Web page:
Rhinoceros and elephant populations are being decimated as poaching for their horns is still widespread.
Some governments have de-horned rhinos to deter poachers, though that requires constant monitoring, and it has not always proven effective. More recently, conservationists have begun using drones and microchip implants to enhance surveillance of threatened population.
In 2014, Paul O’Donoghue, a biologist at Protect, a British non-profit focused on conservation and animal welfare developed the Real-time Anti-Poaching Intelligence Device (RAPID).
This system uses GPS tags, heart rate monitors embedded under the skin of rhinos. If the animal’s heart rate suddenly elevates or plummets, RAPID will send an alert to operators at a control center, who can then remotely activate a tiny camera implanted into the rhino’s horn.
A leather collar around the animal’s neck also tracks its GPS coordinates, allowing park authorities to quickly deploy anti-poaching forces if the live camera footage suggests that it is being attacked.
By 2015, Protect had moved from proof-of-concept trials to small-scale field testing at secret locations in South Africa with the plan for a larger scale launching across the continent. Protect also began to explore alternative ways to power the heart monitor battery, including solar and kinetic energy.
The organization said that RAPID could also be adapted to other threatened species such as elephants, lions, or even whales. A version for tigers was also in development. (hsi.org/rhinos)
Raoul du Toit, director of the Lowveld Rhino Trust in Zimbabwe and Africa Program Coordinator for the International Rhino Foundation told The Washington Post “the downside is that the video camera is likely to last only hours, maybe days or at best weeks on a rhino before being smashed, obscured with dirt, or otherwise rendered useless”.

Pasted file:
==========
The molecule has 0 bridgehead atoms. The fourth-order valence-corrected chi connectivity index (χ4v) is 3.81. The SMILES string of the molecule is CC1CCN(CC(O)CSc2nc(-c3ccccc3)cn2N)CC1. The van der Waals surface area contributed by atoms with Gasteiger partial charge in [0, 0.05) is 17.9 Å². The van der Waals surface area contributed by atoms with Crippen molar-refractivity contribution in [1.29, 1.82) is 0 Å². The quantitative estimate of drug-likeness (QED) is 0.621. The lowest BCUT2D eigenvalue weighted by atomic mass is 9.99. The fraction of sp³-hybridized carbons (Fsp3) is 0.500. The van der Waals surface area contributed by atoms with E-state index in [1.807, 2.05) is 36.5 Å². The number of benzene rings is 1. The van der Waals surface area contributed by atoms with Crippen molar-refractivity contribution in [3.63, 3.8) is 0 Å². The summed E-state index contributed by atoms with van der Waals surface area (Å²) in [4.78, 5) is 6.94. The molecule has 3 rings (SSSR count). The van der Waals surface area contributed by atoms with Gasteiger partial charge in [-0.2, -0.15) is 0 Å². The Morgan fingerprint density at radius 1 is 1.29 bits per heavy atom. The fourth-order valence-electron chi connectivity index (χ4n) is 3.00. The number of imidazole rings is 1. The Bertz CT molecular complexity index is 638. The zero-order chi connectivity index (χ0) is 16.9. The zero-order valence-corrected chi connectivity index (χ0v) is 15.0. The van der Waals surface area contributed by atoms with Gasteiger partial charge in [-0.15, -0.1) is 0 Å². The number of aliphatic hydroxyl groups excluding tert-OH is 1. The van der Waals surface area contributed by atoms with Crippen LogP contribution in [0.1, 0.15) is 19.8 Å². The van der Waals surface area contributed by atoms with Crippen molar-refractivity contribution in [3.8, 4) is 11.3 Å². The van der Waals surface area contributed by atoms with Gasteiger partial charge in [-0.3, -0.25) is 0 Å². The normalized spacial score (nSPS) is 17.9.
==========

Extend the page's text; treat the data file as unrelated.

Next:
Moreover, even if the device was able to alert authorities to a potential poaching incident, it is unlikely that on-the-ground forces would be able to respond as quickly as required.
Another alternative is dye.
In April 2013, takepart magazine reported that 100 rhino from Sabi Sands Game Reserve, part of Greater Kruger National Park in South Africa, had their horns drilled and a liquid poison/dye mix injected by the Rhino Rescue Project in an effort to deter poachers and devalue the price of horn.
Since then, it has been reported that rhino from a number of reserveshave been similarly treated, including:
- Dinokeng Game Reserve (Gauteng)
- Plumari Private Game Reserve (Gauteng)
- Ndumo Game Reserve (KwaZulu-Natal)
- Tembe Elephant Park (KwaZulu-Natal) and
- Kapama Private Game Reserve (Limpopo)
Leon Barron from King’s College London and Mark Moseley from the Metropolitan Police Service have collaborated to develop an ivory fingerprint kit, which has been dispatched to more than 40 countries.
They told BBC Future “The powder it contains can reveal prints up to 28 days after poachers have touched the ivory, compared to two or three days with conventional methods”.
Barron also recently showed that it is possible to determine the age of a person from the DNA contained in their blood, using artificial intelligence. The hope is that this can be replicated and validated for blood stains at crime scenes, and potentially used to solve future wildlife crimes.
Jamal Firmat Banzi, “A Sensor Based Anti-Poaching System in Tanzania National Parks,” International Journal of Scientific & Technology Research Volume 4(4), April 2014; Pachyderm No. 55 January – July 2014.
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